DIY dum sum? You can try making it at home, but the learning curve is steep

You can try it at home, but going out is a whole lot easier.

If you go to restaurants to order things you can’t cook at home, dim sum is the perfect cuisine for you. A single meal offers an incredible variety of flavors, textures and ingredients. The dishes are relatively cheap yet incredibly labor-intensive, requiring special equipment, years of practice and a team of chefs.

Even in China, where dim sum originates, most people don’t make their own dim sum, according to Karrie Hung, owner of popular Vegas Chinese restaurant Ping Pang Pong. The Gold Coast eatery serves 60 to 80 different dim sum items, with a team of 15 chefs arriving daily at 6 a.m. to prepare everything from scratch—steaming, frying, braising and baking. Hung’s chef jokes that Ping Pang Pong sells more bread than a bakery.

“Every single piece of dim sum needs to be handmade,” Hung says. And they have to be made quickly. The team at Ping Pang Pong folds more than 1,000 pot stickers a day. “I don’t know how our chefs keep track, because you need to know all kinds of skills.”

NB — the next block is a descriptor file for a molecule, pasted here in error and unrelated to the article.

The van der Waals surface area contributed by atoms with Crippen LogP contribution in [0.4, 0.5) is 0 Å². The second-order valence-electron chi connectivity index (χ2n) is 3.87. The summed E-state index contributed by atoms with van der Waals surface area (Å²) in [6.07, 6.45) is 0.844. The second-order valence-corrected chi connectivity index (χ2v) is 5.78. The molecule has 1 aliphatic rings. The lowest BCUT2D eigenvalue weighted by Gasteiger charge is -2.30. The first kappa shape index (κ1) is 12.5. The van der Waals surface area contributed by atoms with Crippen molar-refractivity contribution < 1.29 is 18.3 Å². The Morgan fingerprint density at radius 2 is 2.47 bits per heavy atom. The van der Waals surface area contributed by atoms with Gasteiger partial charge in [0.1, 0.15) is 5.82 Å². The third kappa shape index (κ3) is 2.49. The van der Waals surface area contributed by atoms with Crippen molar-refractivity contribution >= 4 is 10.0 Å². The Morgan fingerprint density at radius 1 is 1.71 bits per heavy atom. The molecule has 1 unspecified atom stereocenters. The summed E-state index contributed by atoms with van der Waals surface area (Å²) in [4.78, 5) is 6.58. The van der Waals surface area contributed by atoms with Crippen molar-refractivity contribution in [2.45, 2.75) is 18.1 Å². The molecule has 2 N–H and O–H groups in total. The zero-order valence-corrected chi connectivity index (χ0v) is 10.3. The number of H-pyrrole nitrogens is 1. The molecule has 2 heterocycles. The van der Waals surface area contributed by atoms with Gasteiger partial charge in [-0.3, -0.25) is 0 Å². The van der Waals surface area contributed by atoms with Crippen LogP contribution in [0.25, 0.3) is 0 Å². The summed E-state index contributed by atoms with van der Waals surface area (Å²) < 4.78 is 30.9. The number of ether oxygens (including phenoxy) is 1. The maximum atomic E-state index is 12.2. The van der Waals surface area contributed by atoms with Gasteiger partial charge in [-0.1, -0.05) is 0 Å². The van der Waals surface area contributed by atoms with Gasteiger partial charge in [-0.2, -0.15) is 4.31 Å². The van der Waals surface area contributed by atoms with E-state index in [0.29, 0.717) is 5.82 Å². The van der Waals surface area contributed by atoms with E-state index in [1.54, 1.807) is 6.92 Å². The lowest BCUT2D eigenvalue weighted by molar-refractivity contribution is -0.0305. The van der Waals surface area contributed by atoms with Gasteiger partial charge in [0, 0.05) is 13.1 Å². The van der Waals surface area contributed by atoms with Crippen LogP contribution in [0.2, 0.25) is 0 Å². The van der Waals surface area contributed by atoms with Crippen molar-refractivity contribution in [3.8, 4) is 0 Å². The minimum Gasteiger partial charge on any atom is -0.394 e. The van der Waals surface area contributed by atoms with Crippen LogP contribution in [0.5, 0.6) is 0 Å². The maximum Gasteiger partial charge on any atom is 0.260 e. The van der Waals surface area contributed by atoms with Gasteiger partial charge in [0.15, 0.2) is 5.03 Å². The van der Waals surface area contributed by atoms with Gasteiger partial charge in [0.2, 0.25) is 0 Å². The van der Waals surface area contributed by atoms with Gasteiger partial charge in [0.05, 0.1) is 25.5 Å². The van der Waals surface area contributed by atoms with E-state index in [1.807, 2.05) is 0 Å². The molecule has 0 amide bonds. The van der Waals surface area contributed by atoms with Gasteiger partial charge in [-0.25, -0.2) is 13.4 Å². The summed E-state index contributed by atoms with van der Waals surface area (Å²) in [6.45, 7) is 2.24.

One of the most delicious and iconic dim sum dishes is chicken feet. Hung says that it takes a full restaurant kitchen to achieve the signature texture. When done right, Hung says, the result is soft and juicy, with the bones falling right off. “You need to have the chicken feet deep-fried to make the skin puff up, and then you braise and steam it,” she says. “It’s very hard to do at home.”

Another favorite, har gow, requires a professional chef to make the dumpling skin. Determined home cooks can purchase wrappers at any Asian market if they want to make shumai themselves, however. To make cha siu bao (barbecue pork buns), Hung recommends home cooks only attempt the buns and buy the barbecue pork filling elsewhere.

To make cheung fun (steamed rice noodles), experienced chefs steam a sheet of rice dough in a special steamer imported from Hong Kong. Hung says it takes “years of training” to fold the dough at the correct thickness to make the rice rolls, which contain different ingredients like shrimp.

“Most people would rather go to restaurants than go to all the trouble to make it at home, because the dim sum price is very reasonable [$2.88-$5.88 per item at Ping Pang Pong],” Hung says. “And you can get good quality, especially in Vegas. There are many dim sum restaurants around, so many choices.”

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